The junk eventually gives way to some nice meadow sections with great scenery. Tributaries begin joining the main river and the volume slowly and surely begins to grow, and soon you'll arrive at the first bedrock sections - once it arrives the majority of the whitewater is on granite for the rest of the trip. The difficulty of the rapids build slowly and it's usually later in the day by the time you will reach the first major gorge. Be careful to scout carefully when you reach new gorges on this run - some of them have seductive entrances that really need to be inspected from the bank beforehand. The first gorge is all runnable and everything can be dealt with at water level. It ends with a distinctive backender-slot-to-angled-ledge rapid. There is good camping at the end of this gorge.
After a brief open stretch with a couple of granite rapids the river rolls around a corner and drops into the second gorge - this is a big U-shaped affair that is ultra classic and that is certainly one of the stand-out gorges of the run. Below this gorge is the usual day 2 section which consists of a good mixture of big gorges, open rapids and even some flat meadows with awesome scenery. Expect tough kayaking, scouting and portaging - scout the gorges carefully before dropping in. Late on day 2 or early on day 3 there is a massive rapid/waterfall that most people will portage. If you push hard you can get as far as Fantasy Falls proper on day 2.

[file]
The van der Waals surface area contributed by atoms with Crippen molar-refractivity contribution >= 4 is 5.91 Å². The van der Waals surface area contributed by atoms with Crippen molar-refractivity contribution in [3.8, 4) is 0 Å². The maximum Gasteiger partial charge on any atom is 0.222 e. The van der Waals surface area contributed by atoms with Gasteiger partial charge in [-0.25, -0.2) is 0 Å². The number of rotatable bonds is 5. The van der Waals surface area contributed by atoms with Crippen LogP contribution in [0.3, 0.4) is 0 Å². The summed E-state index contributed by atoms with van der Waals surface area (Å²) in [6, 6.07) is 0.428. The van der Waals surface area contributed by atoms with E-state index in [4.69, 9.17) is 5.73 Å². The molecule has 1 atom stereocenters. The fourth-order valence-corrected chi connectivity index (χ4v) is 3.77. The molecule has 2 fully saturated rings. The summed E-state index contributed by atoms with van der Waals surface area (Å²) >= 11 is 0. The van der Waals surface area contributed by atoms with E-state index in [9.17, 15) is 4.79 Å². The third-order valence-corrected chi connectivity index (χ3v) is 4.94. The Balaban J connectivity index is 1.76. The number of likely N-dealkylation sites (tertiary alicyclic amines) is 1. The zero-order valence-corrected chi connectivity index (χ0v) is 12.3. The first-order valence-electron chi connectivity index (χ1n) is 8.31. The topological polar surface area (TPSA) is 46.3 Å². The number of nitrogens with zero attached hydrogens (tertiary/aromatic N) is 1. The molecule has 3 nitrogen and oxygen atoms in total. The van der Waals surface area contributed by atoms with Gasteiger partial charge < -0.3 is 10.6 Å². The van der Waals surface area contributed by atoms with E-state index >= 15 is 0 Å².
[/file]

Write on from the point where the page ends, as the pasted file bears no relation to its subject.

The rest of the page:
The last day of boating starting at Fantasy Falls is all bedrock with some of the biggest rapids on the river. After a mile of good boogie, Fantasy Falls is an incredible 30-15 double drop set in an awe-inspiring mountain amphitheater. If you don't camp here take some time to soak in the surroundings. The last few miles have good rapids right into the lake, including the infamous Island Slide and the "California class III" slide dubbed Show Me Your Tits.
From the last big slide you'll all too soon reach Salt Springs Reservoir. The clean white granite closing rapids are a great way to end off such a classic class V 3 day trip. It's one of the best in California. You do still have a long paddle across the lake and the drive back to the put in, but you'll be so stoked about the river that those few hours will just fly by.The lads at the put in, ready for 3 days of action.
Ben Davis smashes some mank right out of the gate on the first day.
One of the first pieces of bedrock on the run.
One of the first challenging rapids.
The entrance rapids of the first major gorge.
Backender slot rapid and the exit of gorge 1.
Having lunch at the end of the first gorge.
Enjoying a sweet bedrock ledge.
A multistaged slide starts the next gorged out section.
It is awesome in there.
One of the best rapids of the trip.
Scenic meadow paddling to catch your breath.
The classic mushroom boof.
A huge rapid called Jedi Mind Melt. We walked.
The head of one of the gorges on day 2.
The first tier of Fantasy Falls with early morning light.
It's a good place.
One of the closing rapids that packs a punch.
Whitewater right in to Salt Spring Reservoir.
Looking back at the mountains that surround the NF Mokelumne River.
Updated Dec 25, 2009